SINCE THE PAPERS of Trotter,1 Putnam, and Cushing2 on chronic subdural hematoma were published, neurologists and neurosurgeons have been well aware of this entity. Its protean manifestations make its inclusion in the differential diagnosis of encephalopathy practically mandatory, especially when there is a history of trauma.
In the following two cases, subdural hematoma was strongly suspected, but the final diagnosis in both was encephalopathy of unknown cause associated with trauma.
Report of Cases
Approximately five weeks before admission, a 73-year-old man was struck by a car and rendered unconscious. He was hospitalized elsewhere, his condition improved, and he was discharged after six days. During the ensuing weeks, he was more or less lethargic and withdrawn. Five days prior to hospitalization he began to have difficulty in walking and talking. He was disoriented to time, had a poor memory, and a mild expressive aphasia. The face-hand test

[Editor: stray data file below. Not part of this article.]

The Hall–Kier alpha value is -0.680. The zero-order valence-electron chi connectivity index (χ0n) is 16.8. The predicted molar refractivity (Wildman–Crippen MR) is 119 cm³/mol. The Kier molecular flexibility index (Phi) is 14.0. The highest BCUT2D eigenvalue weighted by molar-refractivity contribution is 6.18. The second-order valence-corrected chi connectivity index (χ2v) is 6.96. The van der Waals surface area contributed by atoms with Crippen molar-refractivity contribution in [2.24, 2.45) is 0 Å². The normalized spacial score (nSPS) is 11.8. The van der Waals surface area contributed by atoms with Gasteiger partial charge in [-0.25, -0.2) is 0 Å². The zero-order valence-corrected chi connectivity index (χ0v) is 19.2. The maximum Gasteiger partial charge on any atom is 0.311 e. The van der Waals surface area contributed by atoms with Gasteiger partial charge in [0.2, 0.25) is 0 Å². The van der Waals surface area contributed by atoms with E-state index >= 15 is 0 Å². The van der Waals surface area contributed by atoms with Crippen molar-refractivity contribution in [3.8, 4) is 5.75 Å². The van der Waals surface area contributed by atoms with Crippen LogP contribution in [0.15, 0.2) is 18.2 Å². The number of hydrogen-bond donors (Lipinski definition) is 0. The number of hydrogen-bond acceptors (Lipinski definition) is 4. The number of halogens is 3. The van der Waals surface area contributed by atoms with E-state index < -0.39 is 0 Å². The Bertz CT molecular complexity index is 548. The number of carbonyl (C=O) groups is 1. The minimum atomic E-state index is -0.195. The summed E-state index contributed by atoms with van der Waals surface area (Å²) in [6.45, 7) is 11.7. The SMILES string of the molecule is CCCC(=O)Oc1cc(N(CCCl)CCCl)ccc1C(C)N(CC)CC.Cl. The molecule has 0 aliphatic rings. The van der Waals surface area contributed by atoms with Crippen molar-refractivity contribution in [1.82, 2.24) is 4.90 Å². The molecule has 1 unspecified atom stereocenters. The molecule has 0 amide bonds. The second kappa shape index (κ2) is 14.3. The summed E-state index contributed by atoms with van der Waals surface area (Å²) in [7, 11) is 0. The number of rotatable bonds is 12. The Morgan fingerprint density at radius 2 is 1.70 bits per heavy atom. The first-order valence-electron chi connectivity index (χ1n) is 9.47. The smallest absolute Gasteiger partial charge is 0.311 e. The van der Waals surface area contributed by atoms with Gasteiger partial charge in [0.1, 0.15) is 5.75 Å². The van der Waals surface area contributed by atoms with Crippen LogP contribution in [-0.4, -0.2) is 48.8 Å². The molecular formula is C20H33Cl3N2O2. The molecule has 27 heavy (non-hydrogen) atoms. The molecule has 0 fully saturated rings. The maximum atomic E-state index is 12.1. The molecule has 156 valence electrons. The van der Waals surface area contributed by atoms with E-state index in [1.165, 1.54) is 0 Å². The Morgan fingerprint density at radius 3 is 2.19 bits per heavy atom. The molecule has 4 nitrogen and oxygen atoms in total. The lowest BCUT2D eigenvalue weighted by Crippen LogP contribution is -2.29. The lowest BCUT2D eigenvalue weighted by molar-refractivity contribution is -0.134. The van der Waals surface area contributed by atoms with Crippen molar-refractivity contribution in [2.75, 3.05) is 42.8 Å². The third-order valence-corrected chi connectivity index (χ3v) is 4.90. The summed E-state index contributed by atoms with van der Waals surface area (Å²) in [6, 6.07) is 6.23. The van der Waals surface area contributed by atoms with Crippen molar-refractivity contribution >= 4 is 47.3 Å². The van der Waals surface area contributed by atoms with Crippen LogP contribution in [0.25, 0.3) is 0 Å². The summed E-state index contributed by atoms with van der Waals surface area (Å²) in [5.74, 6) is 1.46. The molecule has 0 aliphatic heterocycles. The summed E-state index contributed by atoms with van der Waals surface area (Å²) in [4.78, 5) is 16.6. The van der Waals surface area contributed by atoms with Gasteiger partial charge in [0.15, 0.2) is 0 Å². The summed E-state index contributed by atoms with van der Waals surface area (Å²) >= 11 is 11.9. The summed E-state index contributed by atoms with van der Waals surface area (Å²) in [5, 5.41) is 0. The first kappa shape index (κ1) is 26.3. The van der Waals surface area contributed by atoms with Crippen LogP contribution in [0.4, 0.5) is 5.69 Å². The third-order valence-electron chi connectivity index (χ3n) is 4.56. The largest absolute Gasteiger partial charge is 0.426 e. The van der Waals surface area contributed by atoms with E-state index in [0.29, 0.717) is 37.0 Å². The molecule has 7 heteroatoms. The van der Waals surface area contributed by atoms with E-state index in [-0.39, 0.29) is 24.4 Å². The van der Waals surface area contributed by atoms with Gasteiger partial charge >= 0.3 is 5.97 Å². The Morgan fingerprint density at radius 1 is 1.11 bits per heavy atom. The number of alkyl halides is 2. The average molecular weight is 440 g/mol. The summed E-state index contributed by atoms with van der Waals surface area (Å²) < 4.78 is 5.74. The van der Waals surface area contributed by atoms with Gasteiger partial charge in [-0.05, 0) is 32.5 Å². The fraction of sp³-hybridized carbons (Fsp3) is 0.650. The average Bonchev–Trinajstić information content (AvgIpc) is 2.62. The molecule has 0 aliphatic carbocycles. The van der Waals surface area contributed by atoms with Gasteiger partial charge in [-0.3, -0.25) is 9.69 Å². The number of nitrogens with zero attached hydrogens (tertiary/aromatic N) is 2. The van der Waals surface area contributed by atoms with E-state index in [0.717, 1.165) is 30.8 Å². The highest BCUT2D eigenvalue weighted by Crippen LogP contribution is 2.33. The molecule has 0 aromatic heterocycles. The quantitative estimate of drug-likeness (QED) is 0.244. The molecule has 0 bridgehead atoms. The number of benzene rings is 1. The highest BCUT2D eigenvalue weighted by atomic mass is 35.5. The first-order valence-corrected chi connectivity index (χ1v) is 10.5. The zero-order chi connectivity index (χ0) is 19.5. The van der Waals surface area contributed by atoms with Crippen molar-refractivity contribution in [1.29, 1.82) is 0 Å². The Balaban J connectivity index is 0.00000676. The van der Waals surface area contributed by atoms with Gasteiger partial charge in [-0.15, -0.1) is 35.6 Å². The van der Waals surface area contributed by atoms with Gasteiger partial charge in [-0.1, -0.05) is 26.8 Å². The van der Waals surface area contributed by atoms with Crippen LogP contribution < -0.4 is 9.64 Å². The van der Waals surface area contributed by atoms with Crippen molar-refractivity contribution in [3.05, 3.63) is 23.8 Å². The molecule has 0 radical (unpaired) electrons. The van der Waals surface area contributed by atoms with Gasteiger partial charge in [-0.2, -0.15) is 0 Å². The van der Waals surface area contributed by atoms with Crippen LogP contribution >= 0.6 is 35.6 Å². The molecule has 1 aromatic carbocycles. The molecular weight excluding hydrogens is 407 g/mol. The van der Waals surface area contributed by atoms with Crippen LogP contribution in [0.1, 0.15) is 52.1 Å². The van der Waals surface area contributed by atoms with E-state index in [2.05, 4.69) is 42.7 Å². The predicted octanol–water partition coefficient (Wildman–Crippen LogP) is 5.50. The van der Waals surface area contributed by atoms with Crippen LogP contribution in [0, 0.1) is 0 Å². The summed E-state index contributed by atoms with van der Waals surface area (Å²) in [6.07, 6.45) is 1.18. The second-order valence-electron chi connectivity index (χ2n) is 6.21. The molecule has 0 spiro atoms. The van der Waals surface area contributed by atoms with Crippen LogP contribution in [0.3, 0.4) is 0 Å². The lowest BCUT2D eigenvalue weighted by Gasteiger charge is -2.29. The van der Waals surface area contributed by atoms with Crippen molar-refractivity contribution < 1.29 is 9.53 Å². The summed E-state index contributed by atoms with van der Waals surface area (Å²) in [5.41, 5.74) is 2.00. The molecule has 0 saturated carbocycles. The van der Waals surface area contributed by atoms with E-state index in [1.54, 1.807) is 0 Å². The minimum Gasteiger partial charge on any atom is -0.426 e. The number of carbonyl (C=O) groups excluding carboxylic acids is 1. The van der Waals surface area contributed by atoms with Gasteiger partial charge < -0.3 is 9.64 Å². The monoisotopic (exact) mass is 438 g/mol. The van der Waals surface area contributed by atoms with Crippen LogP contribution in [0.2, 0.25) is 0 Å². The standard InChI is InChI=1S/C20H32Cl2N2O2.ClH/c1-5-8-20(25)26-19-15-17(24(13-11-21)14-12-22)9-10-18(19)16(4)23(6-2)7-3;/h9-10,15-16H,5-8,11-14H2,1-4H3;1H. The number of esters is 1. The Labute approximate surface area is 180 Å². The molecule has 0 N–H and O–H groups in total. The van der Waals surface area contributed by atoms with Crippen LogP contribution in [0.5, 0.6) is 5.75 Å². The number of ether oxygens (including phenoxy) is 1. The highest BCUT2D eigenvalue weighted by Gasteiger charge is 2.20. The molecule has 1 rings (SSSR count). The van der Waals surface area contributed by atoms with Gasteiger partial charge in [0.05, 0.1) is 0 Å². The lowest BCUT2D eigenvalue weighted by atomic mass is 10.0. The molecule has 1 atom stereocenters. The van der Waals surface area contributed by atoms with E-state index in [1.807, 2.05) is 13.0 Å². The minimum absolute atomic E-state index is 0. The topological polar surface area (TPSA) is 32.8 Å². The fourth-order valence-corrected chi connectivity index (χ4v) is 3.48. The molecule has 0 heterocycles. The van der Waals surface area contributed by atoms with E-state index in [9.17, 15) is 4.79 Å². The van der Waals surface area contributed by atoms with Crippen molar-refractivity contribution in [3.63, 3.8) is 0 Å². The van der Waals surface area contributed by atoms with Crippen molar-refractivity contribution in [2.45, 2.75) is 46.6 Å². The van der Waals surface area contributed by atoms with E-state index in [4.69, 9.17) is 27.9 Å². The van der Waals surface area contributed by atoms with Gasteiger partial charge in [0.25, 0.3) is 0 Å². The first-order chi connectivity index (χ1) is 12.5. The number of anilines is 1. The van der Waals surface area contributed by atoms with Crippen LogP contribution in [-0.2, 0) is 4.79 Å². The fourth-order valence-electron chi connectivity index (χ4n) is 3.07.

Sencer W. Traumatic Encephalopathy vs Possible Subdural Hematoma. JAMA. 1964;187(6):456–458. doi:10.1001/jama.1964.03060190072024
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